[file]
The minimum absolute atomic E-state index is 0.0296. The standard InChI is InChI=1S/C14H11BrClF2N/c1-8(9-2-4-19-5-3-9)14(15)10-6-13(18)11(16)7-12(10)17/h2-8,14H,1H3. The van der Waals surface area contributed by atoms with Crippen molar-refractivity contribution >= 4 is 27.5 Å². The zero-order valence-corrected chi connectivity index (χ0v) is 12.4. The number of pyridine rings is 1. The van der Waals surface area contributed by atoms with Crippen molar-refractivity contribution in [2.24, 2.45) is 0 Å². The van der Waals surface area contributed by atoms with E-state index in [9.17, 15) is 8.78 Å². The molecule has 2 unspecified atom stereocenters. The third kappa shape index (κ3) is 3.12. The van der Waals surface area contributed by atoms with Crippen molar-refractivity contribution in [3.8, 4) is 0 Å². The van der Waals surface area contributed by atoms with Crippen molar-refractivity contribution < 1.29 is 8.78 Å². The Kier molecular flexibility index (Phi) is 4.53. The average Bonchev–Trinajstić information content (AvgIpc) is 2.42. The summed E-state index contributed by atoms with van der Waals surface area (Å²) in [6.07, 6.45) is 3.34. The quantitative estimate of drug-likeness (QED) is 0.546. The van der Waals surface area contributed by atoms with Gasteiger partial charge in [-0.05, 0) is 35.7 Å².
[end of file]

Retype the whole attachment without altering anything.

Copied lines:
The minimum absolute atomic E-state index is 0.0296. The standard InChI is InChI=1S/C14H11BrClF2N/c1-8(9-2-4-19-5-3-9)14(15)10-6-13(18)11(16)7-12(10)17/h2-8,14H,1H3. The van der Waals surface area contributed by atoms with Crippen molar-refractivity contribution >= 4 is 27.5 Å². The zero-order valence-corrected chi connectivity index (χ0v) is 12.4. The number of pyridine rings is 1. The van der Waals surface area contributed by atoms with Crippen molar-refractivity contribution in [2.24, 2.45) is 0 Å². The van der Waals surface area contributed by atoms with E-state index in [9.17, 15) is 8.78 Å². The molecule has 2 unspecified atom stereocenters. The third kappa shape index (κ3) is 3.12. The van der Waals surface area contributed by atoms with Crippen molar-refractivity contribution in [3.8, 4) is 0 Å². The van der Waals surface area contributed by atoms with Crippen molar-refractivity contribution < 1.29 is 8.78 Å². The Kier molecular flexibility index (Phi) is 4.53. The average Bonchev–Trinajstić information content (AvgIpc) is 2.42. The summed E-state index contributed by atoms with van der Waals surface area (Å²) in [6.07, 6.45) is 3.34. The quantitative estimate of drug-likeness (QED) is 0.546. The van der Waals surface area contributed by atoms with Gasteiger partial charge in [-0.05, 0) is 35.7 Å².